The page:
Pruning roses annually is important for the health and overall appearance of the plant. Winter is the key time to prune roses, apart from ramblers, which are pruned in the summer.
Prune shrub and climbing roses between November and February; bush roses should be left until late winter, around February, but avoid pruning in freezing conditions.
Hard prune bush roses to promote healthy looking growth that produces plenty of blooms in the summer. Climbing roses need regular pruning to prevent a tangle of old wood and to encourage fresh new stems that flower along their full length. Prune shrub roses less drastically, by trimming to improve the shape and cut out dead wood and crossing stems.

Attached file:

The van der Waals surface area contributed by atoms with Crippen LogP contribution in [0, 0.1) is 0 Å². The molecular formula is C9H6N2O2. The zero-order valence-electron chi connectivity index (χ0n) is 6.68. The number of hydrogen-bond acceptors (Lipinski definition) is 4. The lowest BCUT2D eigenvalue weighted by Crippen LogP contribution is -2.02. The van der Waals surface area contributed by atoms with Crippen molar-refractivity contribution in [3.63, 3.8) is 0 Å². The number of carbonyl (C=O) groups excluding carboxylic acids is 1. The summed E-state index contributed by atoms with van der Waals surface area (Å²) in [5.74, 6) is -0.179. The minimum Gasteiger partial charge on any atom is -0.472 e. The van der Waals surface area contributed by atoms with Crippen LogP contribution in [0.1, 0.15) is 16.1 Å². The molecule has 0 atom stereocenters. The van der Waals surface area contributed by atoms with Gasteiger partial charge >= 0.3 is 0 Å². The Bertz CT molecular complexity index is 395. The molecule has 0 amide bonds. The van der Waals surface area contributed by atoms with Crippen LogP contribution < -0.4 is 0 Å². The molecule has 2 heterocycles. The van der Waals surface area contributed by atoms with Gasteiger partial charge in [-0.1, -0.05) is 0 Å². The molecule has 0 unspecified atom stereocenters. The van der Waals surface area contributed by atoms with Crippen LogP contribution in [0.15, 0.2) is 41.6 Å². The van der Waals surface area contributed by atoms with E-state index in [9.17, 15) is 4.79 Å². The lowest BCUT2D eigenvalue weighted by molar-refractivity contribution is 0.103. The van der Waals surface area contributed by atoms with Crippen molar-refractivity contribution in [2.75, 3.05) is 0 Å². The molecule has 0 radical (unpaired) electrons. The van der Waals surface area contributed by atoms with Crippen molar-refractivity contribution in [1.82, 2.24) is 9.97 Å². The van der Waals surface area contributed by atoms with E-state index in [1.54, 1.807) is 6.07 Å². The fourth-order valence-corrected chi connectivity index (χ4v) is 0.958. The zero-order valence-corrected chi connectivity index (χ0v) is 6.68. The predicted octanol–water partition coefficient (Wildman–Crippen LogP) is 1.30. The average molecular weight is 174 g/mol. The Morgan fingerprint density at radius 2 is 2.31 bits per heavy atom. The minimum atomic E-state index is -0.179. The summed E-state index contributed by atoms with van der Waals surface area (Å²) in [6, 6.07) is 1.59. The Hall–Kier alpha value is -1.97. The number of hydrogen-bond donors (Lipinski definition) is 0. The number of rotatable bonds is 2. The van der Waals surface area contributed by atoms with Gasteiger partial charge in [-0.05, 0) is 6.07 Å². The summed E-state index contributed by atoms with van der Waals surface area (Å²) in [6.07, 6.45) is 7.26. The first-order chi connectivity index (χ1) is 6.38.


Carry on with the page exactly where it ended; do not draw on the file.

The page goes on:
You Will Need
Use sharp secateurs to remove the oldest, woody stems from bush roses, making sloping cuts just above a bud or sideshoot. Leave all the younger, green growth in place at this stage.
Cut out any dead or crossing branches and thin, twiggy growth using the tips of the secateurs, taking care not to damage other stems nearby. Also remove suckers coming from the rootstock.
Prune all young, green stems down to about four buds from the base on hybrid tea roses, and six on floribundas. Cut above an outward-facing bud. Aim to create an open framework about 40cm tall.
Prune when dormant
Always try to prune when the rose is dormant – after autumn leaf fall and before the buds break in spring.